I went to catechism class last night and met up with some old friends. I wasn’t in the best mood, but seeing them made my night.
Correction: It made my night after the first hour.
The first hour was spent in agony as I was subjected to the usual complaints about oppression by secular society of those who dare to recite the Pledge of Allegiance.
When I mention that I don’t do that, I am often asked, “Why?”
In most Christian settings, it is uncommon for Christians to object to those things. The assumption is that you are a cowardly Christian who does not want to show his faith. Or that you are an oppressed, brainwashed Christian who needs to be rescued. Or that you are not Christian at all. You are a New Age spiritualist, an atheist, or some other anti-Christian boogeyman. How can I, someone who is none of these things, possibly side with the atheists? A word that, to them, is so filthy that they physically choke on it. I kid you not.
I could have gone the conventional route and politely explained that not everyone is Christian in America and our rituals should reflect our diversity. Instead, I took another approach.
My response: I should be asking you the same question. Pledge allegiance? Why? Why on Earth would I want to do that?
Here is a little bit of my background.
My maternal grandmother is 100% Lithuanian. My mother is half Lithuanian. She even used to be bilingual in Lithuanian and English. This, of course, makes me 1/4 Lithuanian. If my mother remembered the language, I would probably be bilingual in those languages too. Oh well. Never too late.:)
My Lithuanian ancestors fled their home country, like most people, because of the oppression they endured and the hope of a better life. During that time, Lithuanian national and cultural identity were violently oppressed by Czarist Russia, WWII, and the Soviet Union respectively. They endured forced conversions to Orthodox Christianity under the Czars and the suppression of faith in general under the Communists. This is a fresh memory for my ancestral homeland, especially since we only became independent as a nation in 1991. We have a truly breathtaking monument that documents our history of religious oppression known as the Hill of Crosses.
Sorry, but I object to conformity for the greater good. I’m sure many Russians thought they were, in their own twisted ways, saving the souls of Lithuanians by forcibly molding them into Orthodox Christians. I object to the idea that Lithuanians should have been forced to give up their identities for the sake of social stability as in the USSR.
I object to the idea of pledging allegiance to a government. It is one thing to be loyal to the best interests of your country. Preserving an identity and way of life that is under attack by a foreign power is loyalty. It is one thing to refrain from revealing information or participating in activities that endanger your country, i.e. treason. I’m not talking about that.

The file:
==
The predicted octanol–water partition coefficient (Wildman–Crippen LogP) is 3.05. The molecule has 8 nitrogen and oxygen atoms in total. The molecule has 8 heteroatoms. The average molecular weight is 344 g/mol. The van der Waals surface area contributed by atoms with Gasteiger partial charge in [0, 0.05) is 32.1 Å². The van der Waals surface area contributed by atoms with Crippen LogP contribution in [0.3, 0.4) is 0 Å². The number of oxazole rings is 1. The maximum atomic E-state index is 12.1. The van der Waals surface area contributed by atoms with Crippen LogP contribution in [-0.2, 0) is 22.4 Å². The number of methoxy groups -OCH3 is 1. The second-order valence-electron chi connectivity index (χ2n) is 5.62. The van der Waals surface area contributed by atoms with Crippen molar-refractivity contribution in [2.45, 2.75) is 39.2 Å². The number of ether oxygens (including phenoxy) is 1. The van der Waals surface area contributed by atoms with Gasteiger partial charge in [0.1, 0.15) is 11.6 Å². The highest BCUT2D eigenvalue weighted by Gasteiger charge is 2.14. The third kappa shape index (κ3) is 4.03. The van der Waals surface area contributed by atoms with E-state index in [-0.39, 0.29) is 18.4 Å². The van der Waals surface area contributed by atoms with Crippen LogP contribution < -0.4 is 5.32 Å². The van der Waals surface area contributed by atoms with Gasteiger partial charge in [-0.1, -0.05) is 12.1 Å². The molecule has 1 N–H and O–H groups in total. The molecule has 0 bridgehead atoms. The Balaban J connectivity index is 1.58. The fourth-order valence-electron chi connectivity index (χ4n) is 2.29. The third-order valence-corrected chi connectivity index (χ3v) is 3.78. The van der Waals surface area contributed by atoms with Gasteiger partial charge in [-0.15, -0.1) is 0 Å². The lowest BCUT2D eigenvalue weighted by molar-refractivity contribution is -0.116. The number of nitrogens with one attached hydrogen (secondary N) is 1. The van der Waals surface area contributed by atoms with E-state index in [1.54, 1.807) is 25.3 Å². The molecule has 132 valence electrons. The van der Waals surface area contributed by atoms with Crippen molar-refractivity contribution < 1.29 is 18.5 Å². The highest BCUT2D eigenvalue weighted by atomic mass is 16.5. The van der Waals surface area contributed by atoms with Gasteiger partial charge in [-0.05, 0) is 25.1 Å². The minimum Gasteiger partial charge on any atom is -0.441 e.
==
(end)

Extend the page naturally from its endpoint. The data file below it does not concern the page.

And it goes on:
It is another thing entirely to pledge allegiance to symbols of the state or to a government, as in the Pledge of Allegiance. It’s idolatry, for one thing, and it’s just wrong. You don’t pledge allegiance to a government. Governments can and do have self-serving agendas and commit grave acts of evil to enforce them. Pledging allegiance to governments means, by definition, accepting and advocating the interests and actions of those governments. Governments don’t rise to power by themselves. Citizens have to consent to and promote its causes. What greater joy, what greater solace, can an evil government have than citizen lackies that will do anything for them-worship their symbols, fund their programs, fight in their wars, and die for them…for nothing.
All that is bad enough, no? Well, that’s not all
It is *yet another* thing to suggest that said state or government is blessed by God or somehow has God’s favor. How can any nation “under God” do wrong? If you oppose a nation under God, don’t you oppose God? Don’t you support evil? In the case of Communism, the gods in question were leaders like Stalin, various classes and Communist ideologies. Either way, they are blessed, all-powerful, evil, and can do no wrong.
Oh, and by the way, American Christians need to stop claiming that they are oppressed. My ancestors endured real oppression. They had to flee because of it. Don’t insult me with your claims that you are oppressed because other people don’t derive orgasmic joy from your nationalistic nursery rhymes.
I love this country. I do not engage in acts of treason or espionage. I contribute to it. I embrace its freedoms and its values, including *gasp* tolerance. I promote the common good of my people and promote American ideals in a positive, productive way. A good government can earn respect by communicating effectively and serving the common good. Any government that demands my groveling praises does not deserve my allegiance. As Mark Twain said, “Loyalty to my country? Always. Loyalty to my government? When it deserves it.”
Pledge allegiance to the flag? Why on Earth would I want to do that?